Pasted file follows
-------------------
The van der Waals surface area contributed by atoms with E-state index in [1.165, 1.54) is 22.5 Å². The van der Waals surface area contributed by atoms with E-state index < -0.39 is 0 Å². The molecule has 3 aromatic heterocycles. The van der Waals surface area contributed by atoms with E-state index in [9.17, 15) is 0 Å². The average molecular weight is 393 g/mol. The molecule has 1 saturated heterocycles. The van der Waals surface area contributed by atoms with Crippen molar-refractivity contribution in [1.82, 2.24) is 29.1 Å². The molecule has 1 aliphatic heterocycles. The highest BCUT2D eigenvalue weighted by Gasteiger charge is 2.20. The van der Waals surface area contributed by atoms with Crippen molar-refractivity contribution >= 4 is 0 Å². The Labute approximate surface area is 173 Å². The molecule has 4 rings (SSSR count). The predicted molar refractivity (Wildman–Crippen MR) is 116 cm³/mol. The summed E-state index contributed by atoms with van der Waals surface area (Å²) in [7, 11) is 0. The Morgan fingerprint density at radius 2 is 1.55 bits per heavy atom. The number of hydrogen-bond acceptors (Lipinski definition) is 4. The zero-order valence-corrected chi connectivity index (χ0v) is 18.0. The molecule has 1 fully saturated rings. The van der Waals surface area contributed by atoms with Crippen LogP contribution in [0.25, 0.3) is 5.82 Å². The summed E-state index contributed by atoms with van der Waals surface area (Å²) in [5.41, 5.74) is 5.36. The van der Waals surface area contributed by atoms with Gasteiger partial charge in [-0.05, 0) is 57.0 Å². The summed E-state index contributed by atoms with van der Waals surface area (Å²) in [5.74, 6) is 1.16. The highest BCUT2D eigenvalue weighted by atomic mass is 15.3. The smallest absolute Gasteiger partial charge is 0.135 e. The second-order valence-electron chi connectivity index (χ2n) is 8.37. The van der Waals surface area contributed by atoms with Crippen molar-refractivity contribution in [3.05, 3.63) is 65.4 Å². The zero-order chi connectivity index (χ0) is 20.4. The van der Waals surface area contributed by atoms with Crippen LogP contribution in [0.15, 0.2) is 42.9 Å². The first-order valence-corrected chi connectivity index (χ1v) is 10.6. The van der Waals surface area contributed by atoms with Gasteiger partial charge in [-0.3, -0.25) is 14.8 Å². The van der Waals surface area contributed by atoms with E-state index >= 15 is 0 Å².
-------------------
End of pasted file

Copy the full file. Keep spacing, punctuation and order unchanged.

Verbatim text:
The van der Waals surface area contributed by atoms with E-state index in [1.165, 1.54) is 22.5 Å². The van der Waals surface area contributed by atoms with E-state index < -0.39 is 0 Å². The molecule has 3 aromatic heterocycles. The van der Waals surface area contributed by atoms with E-state index in [9.17, 15) is 0 Å². The average molecular weight is 393 g/mol. The molecule has 1 saturated heterocycles. The van der Waals surface area contributed by atoms with Crippen molar-refractivity contribution in [1.82, 2.24) is 29.1 Å². The molecule has 1 aliphatic heterocycles. The highest BCUT2D eigenvalue weighted by Gasteiger charge is 2.20. The van der Waals surface area contributed by atoms with Crippen molar-refractivity contribution >= 4 is 0 Å². The Labute approximate surface area is 173 Å². The molecule has 4 rings (SSSR count). The predicted molar refractivity (Wildman–Crippen MR) is 116 cm³/mol. The summed E-state index contributed by atoms with van der Waals surface area (Å²) in [7, 11) is 0. The Morgan fingerprint density at radius 2 is 1.55 bits per heavy atom. The number of hydrogen-bond acceptors (Lipinski definition) is 4. The zero-order valence-corrected chi connectivity index (χ0v) is 18.0. The molecule has 1 fully saturated rings. The van der Waals surface area contributed by atoms with Crippen LogP contribution in [0.25, 0.3) is 5.82 Å². The summed E-state index contributed by atoms with van der Waals surface area (Å²) in [5.41, 5.74) is 5.36. The van der Waals surface area contributed by atoms with Gasteiger partial charge in [-0.05, 0) is 57.0 Å². The summed E-state index contributed by atoms with van der Waals surface area (Å²) in [5.74, 6) is 1.16. The highest BCUT2D eigenvalue weighted by atomic mass is 15.3. The smallest absolute Gasteiger partial charge is 0.135 e. The second-order valence-electron chi connectivity index (χ2n) is 8.37. The van der Waals surface area contributed by atoms with Crippen molar-refractivity contribution in [3.05, 3.63) is 65.4 Å². The zero-order chi connectivity index (χ0) is 20.4. The van der Waals surface area contributed by atoms with Crippen LogP contribution in [0.15, 0.2) is 42.9 Å². The first-order valence-corrected chi connectivity index (χ1v) is 10.6. The van der Waals surface area contributed by atoms with Gasteiger partial charge in [-0.3, -0.25) is 14.8 Å². The van der Waals surface area contributed by atoms with E-state index >= 15 is 0 Å².